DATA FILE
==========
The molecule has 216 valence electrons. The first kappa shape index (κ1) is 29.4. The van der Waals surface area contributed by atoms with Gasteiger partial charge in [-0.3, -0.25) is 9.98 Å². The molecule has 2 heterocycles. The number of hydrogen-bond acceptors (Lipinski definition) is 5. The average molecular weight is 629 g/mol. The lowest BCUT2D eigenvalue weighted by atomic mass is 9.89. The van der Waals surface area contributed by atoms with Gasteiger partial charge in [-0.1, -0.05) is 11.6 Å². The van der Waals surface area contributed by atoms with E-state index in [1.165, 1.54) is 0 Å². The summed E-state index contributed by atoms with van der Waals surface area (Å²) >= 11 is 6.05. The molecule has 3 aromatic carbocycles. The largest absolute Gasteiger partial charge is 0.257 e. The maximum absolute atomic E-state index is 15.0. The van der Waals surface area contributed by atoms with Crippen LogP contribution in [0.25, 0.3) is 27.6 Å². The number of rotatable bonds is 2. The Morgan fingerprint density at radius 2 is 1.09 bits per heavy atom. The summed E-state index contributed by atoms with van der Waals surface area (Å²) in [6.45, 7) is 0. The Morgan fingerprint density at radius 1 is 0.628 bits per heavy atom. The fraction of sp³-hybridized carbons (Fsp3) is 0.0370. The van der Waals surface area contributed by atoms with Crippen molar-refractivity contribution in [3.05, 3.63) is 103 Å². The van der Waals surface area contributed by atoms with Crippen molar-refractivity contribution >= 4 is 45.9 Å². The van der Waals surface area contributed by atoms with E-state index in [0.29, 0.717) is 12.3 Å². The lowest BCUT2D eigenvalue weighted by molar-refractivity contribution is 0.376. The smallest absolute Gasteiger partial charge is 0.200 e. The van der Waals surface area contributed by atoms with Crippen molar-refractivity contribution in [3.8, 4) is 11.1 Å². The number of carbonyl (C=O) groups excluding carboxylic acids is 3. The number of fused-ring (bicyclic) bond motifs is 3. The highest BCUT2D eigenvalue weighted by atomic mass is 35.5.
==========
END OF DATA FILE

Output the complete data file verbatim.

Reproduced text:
The molecule has 216 valence electrons. The first kappa shape index (κ1) is 29.4. The van der Waals surface area contributed by atoms with Gasteiger partial charge in [-0.3, -0.25) is 9.98 Å². The molecule has 2 heterocycles. The number of hydrogen-bond acceptors (Lipinski definition) is 5. The average molecular weight is 629 g/mol. The lowest BCUT2D eigenvalue weighted by atomic mass is 9.89. The van der Waals surface area contributed by atoms with Gasteiger partial charge in [-0.1, -0.05) is 11.6 Å². The van der Waals surface area contributed by atoms with E-state index in [1.165, 1.54) is 0 Å². The summed E-state index contributed by atoms with van der Waals surface area (Å²) >= 11 is 6.05. The molecule has 3 aromatic carbocycles. The largest absolute Gasteiger partial charge is 0.257 e. The maximum absolute atomic E-state index is 15.0. The van der Waals surface area contributed by atoms with Crippen LogP contribution in [0.25, 0.3) is 27.6 Å². The number of rotatable bonds is 2. The Morgan fingerprint density at radius 2 is 1.09 bits per heavy atom. The summed E-state index contributed by atoms with van der Waals surface area (Å²) in [6.45, 7) is 0. The Morgan fingerprint density at radius 1 is 0.628 bits per heavy atom. The fraction of sp³-hybridized carbons (Fsp3) is 0.0370. The van der Waals surface area contributed by atoms with Crippen molar-refractivity contribution in [3.05, 3.63) is 103 Å². The van der Waals surface area contributed by atoms with Crippen molar-refractivity contribution >= 4 is 45.9 Å². The van der Waals surface area contributed by atoms with E-state index in [0.29, 0.717) is 12.3 Å². The lowest BCUT2D eigenvalue weighted by molar-refractivity contribution is 0.376. The smallest absolute Gasteiger partial charge is 0.200 e. The van der Waals surface area contributed by atoms with Crippen molar-refractivity contribution in [3.8, 4) is 11.1 Å². The number of carbonyl (C=O) groups excluding carboxylic acids is 3. The number of fused-ring (bicyclic) bond motifs is 3. The highest BCUT2D eigenvalue weighted by atomic mass is 35.5.